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Does appeasement ever work?
Using diplomacy to deal with fanatical madmen can be difficult.

Arthur Neville Chamberlain was a British Conservative politician and Prime Minister of the United Kingdom from 1937 to 1940. Chamberlain is best known for an appeasement foreign policy, in particular for his signing of the Munich Agreement in 1938, conceding the Sudetenland region of Czechoslovakia to Hitler, and, when Germany continued its aggression, for his "containment" policy of Germany in 1939 that culminated in declaring war on Germany on
3 September 1939. (From Wikipedia.)

Barack Obama is the current elected American President and recent winner of the Nobel Peace Prize after less than a year in office. It is said that he was chosen for that award for his willingness to use more diplomacy in his country's dealings with the Muslim World and President Mahmoud Ahmadinejad of Iran.

A Webster definition of "appease" is to bring to a state of peace or quiet. Or to buy off (an aggressor) by concessions usually at the sacrifice of principles.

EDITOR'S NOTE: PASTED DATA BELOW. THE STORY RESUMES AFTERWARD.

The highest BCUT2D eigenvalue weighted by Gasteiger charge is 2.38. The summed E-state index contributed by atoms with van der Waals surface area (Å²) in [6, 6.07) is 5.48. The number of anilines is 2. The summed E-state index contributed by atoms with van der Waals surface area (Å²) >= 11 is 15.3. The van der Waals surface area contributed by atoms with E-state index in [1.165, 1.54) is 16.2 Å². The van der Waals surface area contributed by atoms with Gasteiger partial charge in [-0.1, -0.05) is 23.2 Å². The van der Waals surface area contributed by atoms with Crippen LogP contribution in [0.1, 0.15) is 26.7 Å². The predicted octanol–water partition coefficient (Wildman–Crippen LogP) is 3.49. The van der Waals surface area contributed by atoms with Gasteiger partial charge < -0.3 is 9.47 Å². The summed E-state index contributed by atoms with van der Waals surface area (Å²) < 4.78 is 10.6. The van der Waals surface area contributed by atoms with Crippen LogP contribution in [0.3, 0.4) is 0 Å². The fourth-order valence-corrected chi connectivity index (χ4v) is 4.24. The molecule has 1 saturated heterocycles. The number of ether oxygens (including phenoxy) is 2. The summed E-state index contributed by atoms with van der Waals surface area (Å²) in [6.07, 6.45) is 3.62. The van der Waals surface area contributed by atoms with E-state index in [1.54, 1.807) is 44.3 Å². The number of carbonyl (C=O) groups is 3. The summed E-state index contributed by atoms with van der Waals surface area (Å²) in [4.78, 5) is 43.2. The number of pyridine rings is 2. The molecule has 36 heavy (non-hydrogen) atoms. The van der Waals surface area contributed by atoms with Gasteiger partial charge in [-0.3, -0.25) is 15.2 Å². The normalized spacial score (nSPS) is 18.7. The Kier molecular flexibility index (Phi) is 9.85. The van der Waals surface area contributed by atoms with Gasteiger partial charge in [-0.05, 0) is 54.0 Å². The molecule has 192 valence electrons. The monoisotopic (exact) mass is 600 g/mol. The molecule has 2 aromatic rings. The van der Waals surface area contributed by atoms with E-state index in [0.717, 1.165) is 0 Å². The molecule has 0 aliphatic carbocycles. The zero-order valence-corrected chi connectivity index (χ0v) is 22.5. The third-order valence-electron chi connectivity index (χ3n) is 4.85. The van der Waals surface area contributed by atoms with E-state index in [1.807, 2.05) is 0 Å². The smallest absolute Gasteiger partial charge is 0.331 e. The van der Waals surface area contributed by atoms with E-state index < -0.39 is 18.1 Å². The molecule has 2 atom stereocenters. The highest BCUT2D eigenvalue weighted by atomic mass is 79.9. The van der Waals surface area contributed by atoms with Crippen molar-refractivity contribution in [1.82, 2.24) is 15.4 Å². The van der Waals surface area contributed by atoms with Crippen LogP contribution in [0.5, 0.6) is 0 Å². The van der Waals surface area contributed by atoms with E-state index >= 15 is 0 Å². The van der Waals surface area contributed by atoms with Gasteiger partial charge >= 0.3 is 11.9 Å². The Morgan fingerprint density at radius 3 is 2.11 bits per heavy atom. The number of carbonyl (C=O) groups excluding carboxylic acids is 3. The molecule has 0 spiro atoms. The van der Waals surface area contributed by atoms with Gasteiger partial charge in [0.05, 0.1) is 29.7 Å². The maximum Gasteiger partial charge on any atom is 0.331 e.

Unlike with Hitler, we are dealing with a situation in Iran that brings Nuclear Weapons and our ally Israel into play. Our new young President is under a tremendous amount of pressure from his liberal anti-war base to end the conflicts in Iraq and Afghanistan, just when his Generals are asking for more troops.

The policy he is conducting right now, at least so far, is not what could be called an appeasement foreign policy, but many decisions are close to being made that could change that assesment. Of course, Israel will also be watching! W.C.


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